The City-County Building houses roughly 2,200 people working for city and county departments, Marion County courts and Indianapolis Metropolitan Police Department administration. The 36 courts contribute to an average 4,100 visitors a day.
“It’s not comparable to a typical office building,” Hohmann said. “Its desirability on the marketplace is to be determined.”
Commercial real estate companies are likely to pitch an analysis of how the space is used with an eye toward bringing agencies that lease elsewhere into the City-County Building.
Gordon Hendry, first vice president at CBRE, thinks agencies could consolidate if the City-County Building were more modern. Creating the kind of environment that Rolls-Royce Corp. set up when it took over Eli Lilly and Co.’s Faris campus downtown, where no one has a permanent desk, is one possibility, he said.
The City-County Building, a steel structure with a featureless, black glass facade, is one of the most prominent government buildings in the state, said Hendry, who oversaw economic development for former Mayor Bart Peterson and spent six years working inside.
“In many respects, it doesn’t reflect the kind of community we’ve become,” he said.
CBRE, which plans to respond to the RFI, already advises the city on commercial redevelopment of the Massachusetts Avenue fire station, which will mean moving the Indianapolis Fire Department headquarters and the station. CBRE stands to earn a 4-percent commission, or $1 million to $2 million, from whichever developer is chosen for that project.
Reinking said the authority, city and county have evaluated use of space in the building, but it was “not to the extent that major expenditures were involved to make it happen.”
The 28-story central tower and two mid-rise wings, plus the basement, are fully occupied, and it’s been five years since the public defender moved out. Marion County Community Corrections, an alternative sentencing agency, took space at 140 E. Washington St. two years ago for a net cost of $12.90 per square foot, Chief Financial Officer Steve Dyson said. “We would’ve chosen the City-County Building if space was available,” he said.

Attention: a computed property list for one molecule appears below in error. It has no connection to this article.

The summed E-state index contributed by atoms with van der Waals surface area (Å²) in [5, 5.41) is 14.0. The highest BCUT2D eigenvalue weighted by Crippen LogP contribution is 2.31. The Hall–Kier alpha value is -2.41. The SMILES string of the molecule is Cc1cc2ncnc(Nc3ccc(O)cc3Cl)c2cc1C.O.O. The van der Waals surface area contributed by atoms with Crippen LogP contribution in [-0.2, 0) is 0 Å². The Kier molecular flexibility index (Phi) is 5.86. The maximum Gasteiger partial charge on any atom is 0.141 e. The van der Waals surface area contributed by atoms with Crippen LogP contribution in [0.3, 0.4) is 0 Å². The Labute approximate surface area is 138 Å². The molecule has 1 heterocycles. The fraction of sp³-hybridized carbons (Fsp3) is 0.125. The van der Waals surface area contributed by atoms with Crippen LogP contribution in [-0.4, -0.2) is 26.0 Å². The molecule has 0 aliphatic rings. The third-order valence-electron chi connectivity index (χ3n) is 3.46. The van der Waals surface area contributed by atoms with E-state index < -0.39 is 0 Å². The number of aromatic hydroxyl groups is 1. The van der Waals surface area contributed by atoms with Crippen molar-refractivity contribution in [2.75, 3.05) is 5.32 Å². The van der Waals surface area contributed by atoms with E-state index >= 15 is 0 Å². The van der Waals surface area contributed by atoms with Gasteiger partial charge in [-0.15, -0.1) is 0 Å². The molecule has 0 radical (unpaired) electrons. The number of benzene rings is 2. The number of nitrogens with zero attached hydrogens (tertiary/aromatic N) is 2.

Other cities, including Newark, N.J., and Bridgeport, Conn., have sold and leased back municipal buildings to close budget gaps. Those deals cost more in the long run, a scenario Ballard definitely wants to avoid, Rosenberg said.
A sale-leaseback arrangement is possible, but that hasn’t been discussed, Rosenberg said. Instead, the request for information mentions a “lease-leaseback,” which could have the same effect of generating upfront cash.
“Certain investor groups like the certainty of a government client,” said Kurt Little, the Chicago-based managing director of public institutions for real estate firm Jones Lang LaSalle.
Jones Lang LaSalle is teaming with another, unnamed, firm on its response, Little said.
One real estate executive doubted there will be a long list of groups wanting to invest in a 50-year-old building, which is likely to need major improvements in the next 30 years.
Though more investor groups are looking at publicly owned properties, “I don’t know if there’s a deep pool of money waiting for this transaction,” said John Brown, director of project development at Inland Public Properties Development, a subsidiary of Inland American Real Estate Trust Inc. in Oak Brook, Ill.•